MRR 56-61



A bar mitzvah boy made an error in the reciting of the Torah blessing. At the end of his Torah reading, instead of giving the second blessing (“Praised . . . Who has given us the law of truth”) he erred and repeated the opening blessing. As guidance in future bar mitzvahs, should we have corrected him and told him to give the right blessing? or should the error simply have been overlooked? Is there any discussion in the law on this matter? (From Vigdor Kavaler, Pittsburgh, Pa.)


IT MAY SEEM strange that such seemingly trivial mat-ters as inadvertent slips in the recitation of prayers should command such considerable space in the legal literature as they do. The reason is the desire for correctness in worship, especially with regard to benedictions which use the Name of God and which, therefore, should not be uttered needlessly.

So there is a great deal of discussion in the law on how to deal with errors on the part of the reader or the cantor. Usually the errors concern the omitting of the special prayers for special days. The question then is whether or not the reader must go back and repeat the passage and this time include the necessary part which he had omitted. There is also a specific law as to errors by the reader in reciting the Torah portion. Maimonides (Hilchot Tefdah 12:6) says that if the reader makes a single grammatical mistake, he must recommence. However, Isserles (Orach Chayim 142) says that this applies only if the mistake had distorted the meaning of the passage. As to errors in the two blessings, the one before and the one after the Torah reading, there is also some discussion in the commentaries to the Shulchan Aruch, Orach Chayim 139.

However, before we can decide whether an error in the blessings is important enough to compel the person called to the Torah to begin again and say the correct blessing in place of the one he had mistakenly uttered, it must first be determined how important a matter it is that these blessings be recited each in its proper place.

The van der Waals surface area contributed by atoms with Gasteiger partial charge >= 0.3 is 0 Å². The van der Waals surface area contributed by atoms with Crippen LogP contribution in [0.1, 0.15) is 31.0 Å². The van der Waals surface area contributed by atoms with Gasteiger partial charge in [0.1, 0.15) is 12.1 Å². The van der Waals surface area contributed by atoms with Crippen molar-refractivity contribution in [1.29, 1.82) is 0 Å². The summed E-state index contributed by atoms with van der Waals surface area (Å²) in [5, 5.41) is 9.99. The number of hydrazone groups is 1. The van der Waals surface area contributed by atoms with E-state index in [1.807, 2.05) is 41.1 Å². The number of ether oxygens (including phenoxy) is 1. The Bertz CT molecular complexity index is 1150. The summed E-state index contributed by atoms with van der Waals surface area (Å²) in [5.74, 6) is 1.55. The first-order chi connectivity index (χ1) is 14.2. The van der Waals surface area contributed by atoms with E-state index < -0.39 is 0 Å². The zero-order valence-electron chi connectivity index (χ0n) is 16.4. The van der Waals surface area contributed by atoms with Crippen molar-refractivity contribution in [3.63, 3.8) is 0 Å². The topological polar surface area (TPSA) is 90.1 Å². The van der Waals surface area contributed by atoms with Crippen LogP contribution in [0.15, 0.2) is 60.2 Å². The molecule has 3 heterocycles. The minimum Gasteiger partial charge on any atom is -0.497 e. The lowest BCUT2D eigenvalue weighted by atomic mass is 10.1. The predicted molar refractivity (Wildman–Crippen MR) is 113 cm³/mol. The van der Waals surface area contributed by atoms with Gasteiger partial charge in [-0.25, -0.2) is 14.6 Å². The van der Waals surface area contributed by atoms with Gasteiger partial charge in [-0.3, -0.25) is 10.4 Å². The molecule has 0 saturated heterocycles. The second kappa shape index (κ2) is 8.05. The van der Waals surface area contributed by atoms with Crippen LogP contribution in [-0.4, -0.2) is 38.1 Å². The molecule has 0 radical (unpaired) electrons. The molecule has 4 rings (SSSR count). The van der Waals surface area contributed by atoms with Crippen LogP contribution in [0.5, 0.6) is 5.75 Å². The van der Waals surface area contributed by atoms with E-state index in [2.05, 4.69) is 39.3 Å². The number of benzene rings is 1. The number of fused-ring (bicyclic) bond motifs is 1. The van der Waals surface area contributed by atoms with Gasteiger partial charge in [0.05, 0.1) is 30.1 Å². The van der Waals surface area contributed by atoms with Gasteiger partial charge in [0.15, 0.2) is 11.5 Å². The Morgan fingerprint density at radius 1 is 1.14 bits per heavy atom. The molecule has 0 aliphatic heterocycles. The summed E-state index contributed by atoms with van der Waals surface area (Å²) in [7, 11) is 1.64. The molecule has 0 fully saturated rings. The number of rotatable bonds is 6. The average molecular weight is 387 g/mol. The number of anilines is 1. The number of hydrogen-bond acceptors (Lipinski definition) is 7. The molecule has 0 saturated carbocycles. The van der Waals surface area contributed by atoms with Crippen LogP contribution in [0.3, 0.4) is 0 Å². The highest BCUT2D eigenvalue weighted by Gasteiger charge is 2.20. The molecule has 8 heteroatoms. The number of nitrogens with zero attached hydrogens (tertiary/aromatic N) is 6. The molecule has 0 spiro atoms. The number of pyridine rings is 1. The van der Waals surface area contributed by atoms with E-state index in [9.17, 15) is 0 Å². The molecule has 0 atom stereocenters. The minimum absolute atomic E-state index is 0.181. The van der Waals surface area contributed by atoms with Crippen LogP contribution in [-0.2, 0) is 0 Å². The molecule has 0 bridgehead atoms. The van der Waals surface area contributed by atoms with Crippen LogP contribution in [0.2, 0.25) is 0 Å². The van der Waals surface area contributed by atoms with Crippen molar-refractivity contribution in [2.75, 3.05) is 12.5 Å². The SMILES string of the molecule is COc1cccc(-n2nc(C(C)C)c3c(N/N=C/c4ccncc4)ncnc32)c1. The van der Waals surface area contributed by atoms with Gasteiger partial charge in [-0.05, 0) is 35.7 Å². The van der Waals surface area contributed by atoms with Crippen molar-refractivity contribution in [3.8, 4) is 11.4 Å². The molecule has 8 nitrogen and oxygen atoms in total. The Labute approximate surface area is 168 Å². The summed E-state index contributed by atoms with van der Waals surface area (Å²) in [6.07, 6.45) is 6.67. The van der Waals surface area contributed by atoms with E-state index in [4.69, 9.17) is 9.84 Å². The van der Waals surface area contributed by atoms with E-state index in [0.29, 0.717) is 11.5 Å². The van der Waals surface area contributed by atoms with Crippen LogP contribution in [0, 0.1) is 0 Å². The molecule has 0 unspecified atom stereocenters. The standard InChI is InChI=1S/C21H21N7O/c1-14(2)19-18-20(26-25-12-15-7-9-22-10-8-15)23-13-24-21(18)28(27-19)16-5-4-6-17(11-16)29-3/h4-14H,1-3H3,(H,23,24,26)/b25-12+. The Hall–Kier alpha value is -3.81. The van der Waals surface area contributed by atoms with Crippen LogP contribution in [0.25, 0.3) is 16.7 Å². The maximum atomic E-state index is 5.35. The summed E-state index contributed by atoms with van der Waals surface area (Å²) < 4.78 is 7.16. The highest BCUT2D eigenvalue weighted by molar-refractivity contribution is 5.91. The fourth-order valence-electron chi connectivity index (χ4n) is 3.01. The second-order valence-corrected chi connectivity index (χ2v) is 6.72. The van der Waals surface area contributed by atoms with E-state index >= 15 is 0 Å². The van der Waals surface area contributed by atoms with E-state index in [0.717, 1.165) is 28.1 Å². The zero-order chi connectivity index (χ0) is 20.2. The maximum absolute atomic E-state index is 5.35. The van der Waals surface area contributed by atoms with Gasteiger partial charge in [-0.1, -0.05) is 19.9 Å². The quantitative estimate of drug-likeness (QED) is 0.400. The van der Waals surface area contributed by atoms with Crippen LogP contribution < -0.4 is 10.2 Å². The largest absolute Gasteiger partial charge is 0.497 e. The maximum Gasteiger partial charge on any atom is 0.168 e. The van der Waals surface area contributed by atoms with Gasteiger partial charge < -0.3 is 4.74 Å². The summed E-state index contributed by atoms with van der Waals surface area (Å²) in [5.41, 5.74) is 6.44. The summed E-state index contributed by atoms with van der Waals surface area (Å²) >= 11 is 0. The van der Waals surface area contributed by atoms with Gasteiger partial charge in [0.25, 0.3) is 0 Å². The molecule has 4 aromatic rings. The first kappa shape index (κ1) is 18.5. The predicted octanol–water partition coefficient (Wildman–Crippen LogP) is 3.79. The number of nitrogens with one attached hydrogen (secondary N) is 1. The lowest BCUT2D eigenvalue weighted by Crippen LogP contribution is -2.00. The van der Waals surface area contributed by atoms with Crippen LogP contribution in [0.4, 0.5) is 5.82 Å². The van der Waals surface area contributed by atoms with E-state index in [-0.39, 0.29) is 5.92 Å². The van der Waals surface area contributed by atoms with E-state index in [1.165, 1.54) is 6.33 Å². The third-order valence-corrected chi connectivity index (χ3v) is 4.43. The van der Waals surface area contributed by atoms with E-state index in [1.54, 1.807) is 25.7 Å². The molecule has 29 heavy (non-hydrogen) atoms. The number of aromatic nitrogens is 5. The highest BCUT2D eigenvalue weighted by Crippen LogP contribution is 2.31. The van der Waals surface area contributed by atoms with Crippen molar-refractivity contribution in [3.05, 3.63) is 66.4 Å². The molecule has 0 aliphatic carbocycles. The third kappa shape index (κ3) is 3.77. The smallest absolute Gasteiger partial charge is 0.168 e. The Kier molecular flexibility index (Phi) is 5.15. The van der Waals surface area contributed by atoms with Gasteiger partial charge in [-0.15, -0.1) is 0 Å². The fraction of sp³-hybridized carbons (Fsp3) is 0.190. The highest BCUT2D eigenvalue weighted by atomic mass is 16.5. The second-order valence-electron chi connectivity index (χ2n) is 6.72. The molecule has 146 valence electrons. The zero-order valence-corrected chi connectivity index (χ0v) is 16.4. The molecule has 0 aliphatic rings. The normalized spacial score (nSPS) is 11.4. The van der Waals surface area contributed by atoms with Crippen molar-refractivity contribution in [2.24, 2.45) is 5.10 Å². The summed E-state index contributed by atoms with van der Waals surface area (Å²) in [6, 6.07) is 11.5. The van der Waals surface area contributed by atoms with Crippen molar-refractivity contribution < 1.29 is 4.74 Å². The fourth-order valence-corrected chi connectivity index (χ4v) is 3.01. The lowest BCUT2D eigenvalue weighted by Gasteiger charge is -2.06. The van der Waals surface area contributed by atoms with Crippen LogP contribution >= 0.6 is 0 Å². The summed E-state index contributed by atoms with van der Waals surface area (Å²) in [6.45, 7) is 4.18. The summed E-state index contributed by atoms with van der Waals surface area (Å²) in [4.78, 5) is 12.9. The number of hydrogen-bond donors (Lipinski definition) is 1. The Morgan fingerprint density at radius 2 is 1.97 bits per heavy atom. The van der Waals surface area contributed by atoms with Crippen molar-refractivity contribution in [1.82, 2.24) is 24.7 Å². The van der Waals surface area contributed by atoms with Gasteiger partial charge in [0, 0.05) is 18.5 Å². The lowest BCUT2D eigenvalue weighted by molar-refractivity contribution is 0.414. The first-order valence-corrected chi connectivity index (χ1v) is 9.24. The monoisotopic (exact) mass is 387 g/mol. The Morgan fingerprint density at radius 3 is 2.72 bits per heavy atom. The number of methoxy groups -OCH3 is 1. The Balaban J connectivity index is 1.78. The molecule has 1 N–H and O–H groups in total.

First of all, the authorities admit that the reciting by each reader of the blessing before and after is not the original procedure. The Mishnah in Megilah IV, 1, states clearly that the law is that the first man called up (e.g., of the seven called up on Sabbaths) recites the opening blessing (“Who has chosen us,” etc.) and that the last man of those called up recites the closing blessing after his reading is finished (“Who has given us,” etc., Mishnah Megilah, 3, 1). Thus, according to the Mishnaic custom, neither the first reader nor the last reader recites both blessings, and the middle readers do not recite any blessings at all!

But then the Talmud (Megilah 21b) says that this original procedure was changed to our modern custom so that each one called up recites both blessings. The Talmud says this change was made for the benefit of those “who walk in and out”; that is to say, the person who walks out of the synagogue during the Torah reading (this bad habit is very ancient) might think that there was no closing blessing at all since he would not hear it; and so, too, the one who came in late, during the Torah reading, would not have heard the opening blessing. Therefore they changed the original rule to the effect that each one called up should say both blessings.